This kind of work is very encouraging. I'm glad that I have a horse I can work on different styles and different situations and he just does it all. We're not aimed for the olympics or the World Show, but I think this next year of showing will be even better for us. I am a little anxious (you've met me, right?) wondering how we'll do at shows without constant lessons. We've only taken 1 lesson since July and it was Dressage! My HOPE is that I'm creating a calmer, more adaptable horse and not just ruining the refinement I need for the open (stock type) shows I like. Days like today give me some hope!
It seems the worst is over for this particular injury. It has healed well, there is absolutely no swelling left and he is not sensitive in the area. It's hard to tell how much will remain hairless permanently, but there does seem to be more hair growing than I expected, so that's good. Since Dr. J said I didn't need any more aluspray on I cleaned most of it off so he's a bit easier to look at. :)
We've been working on showmanship. I checked in with KAT and I was having him move his front feet incorrectly for the pull-turn so we fixed that. In our riding we have been focusing on one thing: WHOA. Specifically a WHOA when asked and also keeping body kept round and in balance instead of sticking his head straight up. You know, stopping from the hind end. I'd LOVE for him to do that all off of a cue from my seat, but we're no where near that. For Horsemanship (and somewhat Equitation) you want to be able to stop with minimal rein action. If you watch good modern reining, their sliding stops don't have much rein contact at all. In the Horsemanship world, a "spur-stop" has been developed to get a quick, solid stop without using the reins. I am not interested in the "spur-stop." If I can't get it done with my seat, I'd rather use my reins. That's just me. It just seems that I can throw my weight around and he doesn't notice. Might be because he's learned to ignore the unbalanced riders on his back. Might be because he's never been taught. When he's tired and wants to quit (we rarely get to that point lately, though) he'll respond to my seat when I "quit" riding, but at a simple walk or trot or when he's willingly going forward he could care less what I'm doing in the saddle.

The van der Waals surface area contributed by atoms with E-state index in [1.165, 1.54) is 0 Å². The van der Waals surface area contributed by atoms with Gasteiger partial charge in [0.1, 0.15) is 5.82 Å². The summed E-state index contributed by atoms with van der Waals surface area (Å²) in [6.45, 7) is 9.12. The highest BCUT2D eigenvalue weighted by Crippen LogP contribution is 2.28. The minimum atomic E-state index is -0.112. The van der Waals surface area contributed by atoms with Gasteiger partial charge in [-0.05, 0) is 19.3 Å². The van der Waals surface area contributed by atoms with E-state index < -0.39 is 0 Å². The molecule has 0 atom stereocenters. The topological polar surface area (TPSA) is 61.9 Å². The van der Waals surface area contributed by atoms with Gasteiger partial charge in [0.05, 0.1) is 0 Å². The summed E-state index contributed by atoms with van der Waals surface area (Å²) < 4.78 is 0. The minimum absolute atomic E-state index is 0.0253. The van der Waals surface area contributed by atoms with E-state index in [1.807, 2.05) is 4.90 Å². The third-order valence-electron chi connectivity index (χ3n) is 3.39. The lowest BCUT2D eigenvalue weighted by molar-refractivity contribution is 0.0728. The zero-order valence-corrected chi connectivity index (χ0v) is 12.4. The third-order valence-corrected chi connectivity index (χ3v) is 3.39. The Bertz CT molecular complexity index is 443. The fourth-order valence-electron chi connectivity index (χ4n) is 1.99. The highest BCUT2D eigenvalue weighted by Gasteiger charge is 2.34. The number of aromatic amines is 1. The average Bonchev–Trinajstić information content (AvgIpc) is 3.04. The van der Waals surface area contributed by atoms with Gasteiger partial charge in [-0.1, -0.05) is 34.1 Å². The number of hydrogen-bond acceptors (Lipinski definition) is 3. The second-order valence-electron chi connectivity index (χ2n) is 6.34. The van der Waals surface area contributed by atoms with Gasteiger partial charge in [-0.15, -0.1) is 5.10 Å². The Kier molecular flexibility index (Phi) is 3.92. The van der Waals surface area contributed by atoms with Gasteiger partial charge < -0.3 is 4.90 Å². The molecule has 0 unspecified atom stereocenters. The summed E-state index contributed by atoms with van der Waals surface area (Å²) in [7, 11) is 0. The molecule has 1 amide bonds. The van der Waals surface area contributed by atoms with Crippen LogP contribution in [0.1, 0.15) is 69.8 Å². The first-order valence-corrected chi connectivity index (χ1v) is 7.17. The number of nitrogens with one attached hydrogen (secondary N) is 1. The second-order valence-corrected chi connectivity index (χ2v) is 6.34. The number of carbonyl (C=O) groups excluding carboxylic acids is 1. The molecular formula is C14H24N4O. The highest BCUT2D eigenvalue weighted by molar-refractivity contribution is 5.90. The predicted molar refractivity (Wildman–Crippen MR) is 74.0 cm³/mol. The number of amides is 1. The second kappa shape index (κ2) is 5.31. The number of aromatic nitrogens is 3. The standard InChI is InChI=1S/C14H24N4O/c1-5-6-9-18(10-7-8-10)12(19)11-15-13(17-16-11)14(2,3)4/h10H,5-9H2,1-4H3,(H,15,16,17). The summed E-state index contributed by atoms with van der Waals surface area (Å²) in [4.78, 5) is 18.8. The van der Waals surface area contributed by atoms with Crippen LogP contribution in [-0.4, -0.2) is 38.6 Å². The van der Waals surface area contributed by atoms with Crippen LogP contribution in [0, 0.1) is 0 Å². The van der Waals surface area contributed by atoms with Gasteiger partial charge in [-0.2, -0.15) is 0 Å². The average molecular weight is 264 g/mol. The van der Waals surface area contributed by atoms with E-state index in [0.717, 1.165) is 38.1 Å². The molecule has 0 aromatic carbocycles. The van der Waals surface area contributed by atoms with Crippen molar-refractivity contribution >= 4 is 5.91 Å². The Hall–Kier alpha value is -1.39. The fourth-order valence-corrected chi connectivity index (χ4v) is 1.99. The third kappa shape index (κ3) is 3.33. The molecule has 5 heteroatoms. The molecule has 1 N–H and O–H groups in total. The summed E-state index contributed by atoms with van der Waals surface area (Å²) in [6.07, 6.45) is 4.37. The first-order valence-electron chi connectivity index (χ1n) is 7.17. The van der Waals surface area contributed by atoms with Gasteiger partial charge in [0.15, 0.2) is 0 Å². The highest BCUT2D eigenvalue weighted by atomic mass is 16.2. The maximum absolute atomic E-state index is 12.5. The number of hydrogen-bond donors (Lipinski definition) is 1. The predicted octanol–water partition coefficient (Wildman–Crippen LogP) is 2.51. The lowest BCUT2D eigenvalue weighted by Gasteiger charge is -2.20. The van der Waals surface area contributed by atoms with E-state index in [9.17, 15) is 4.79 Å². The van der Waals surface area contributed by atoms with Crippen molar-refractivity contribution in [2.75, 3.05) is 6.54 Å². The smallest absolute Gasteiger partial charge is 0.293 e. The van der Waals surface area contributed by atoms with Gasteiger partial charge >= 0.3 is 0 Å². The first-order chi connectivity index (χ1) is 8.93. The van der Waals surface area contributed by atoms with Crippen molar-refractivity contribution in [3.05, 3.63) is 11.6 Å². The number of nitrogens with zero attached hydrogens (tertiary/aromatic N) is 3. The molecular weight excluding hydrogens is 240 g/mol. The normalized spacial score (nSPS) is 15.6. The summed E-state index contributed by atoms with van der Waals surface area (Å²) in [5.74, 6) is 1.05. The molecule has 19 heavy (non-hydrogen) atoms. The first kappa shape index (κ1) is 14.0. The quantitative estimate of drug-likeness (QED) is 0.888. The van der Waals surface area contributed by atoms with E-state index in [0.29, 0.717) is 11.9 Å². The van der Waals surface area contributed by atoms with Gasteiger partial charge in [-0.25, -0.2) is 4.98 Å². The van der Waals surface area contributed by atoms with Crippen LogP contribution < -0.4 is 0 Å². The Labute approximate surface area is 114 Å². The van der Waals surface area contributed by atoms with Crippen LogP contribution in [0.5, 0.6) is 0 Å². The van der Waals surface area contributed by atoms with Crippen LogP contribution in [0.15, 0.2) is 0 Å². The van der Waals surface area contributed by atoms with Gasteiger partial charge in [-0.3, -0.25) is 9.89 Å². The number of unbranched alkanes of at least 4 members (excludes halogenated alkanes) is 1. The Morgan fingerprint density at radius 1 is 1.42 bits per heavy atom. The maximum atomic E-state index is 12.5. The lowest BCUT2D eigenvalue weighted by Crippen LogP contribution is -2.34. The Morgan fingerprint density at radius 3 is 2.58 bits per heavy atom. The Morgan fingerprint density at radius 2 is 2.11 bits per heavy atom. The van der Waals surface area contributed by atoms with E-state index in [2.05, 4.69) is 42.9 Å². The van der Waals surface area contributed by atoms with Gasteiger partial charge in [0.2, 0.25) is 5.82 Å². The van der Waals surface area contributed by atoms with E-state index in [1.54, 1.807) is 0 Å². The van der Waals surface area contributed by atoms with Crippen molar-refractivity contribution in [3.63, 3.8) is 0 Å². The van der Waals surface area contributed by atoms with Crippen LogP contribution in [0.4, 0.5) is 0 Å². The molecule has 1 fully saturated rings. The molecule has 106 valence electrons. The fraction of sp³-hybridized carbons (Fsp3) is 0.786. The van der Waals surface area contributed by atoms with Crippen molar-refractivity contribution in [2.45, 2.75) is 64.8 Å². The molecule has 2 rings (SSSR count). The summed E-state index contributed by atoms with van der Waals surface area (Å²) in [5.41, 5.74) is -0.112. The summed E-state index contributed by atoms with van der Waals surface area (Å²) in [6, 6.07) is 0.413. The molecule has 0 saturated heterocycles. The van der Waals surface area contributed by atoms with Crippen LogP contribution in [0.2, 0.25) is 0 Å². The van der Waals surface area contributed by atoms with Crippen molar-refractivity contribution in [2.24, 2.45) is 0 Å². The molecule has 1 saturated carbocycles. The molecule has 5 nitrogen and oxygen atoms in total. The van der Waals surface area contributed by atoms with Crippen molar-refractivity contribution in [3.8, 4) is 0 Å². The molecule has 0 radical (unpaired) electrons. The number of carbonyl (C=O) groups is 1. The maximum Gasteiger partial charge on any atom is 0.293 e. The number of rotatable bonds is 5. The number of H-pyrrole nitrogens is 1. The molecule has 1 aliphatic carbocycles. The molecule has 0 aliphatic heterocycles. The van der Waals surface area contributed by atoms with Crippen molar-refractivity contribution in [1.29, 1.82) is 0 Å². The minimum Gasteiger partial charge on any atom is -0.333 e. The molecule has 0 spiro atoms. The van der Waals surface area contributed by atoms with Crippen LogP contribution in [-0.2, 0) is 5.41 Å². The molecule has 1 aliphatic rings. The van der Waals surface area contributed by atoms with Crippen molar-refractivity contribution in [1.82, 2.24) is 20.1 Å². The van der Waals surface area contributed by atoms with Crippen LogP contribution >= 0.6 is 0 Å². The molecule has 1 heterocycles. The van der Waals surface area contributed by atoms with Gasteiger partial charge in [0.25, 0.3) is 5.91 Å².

So first I worked on getting a whoa from a verbal along with the reins and seat. Now we're on to a whoa with a verbal and seat... if he's paying attention.... he pushes my buttons on purpose, I swear. Hopefully with a bit more work he'll learn to pay attention to my seat, too.
I'm doing all this because I still want to show and we really need increased refinement in order to be competitive. Ugh... SO much to work on. :)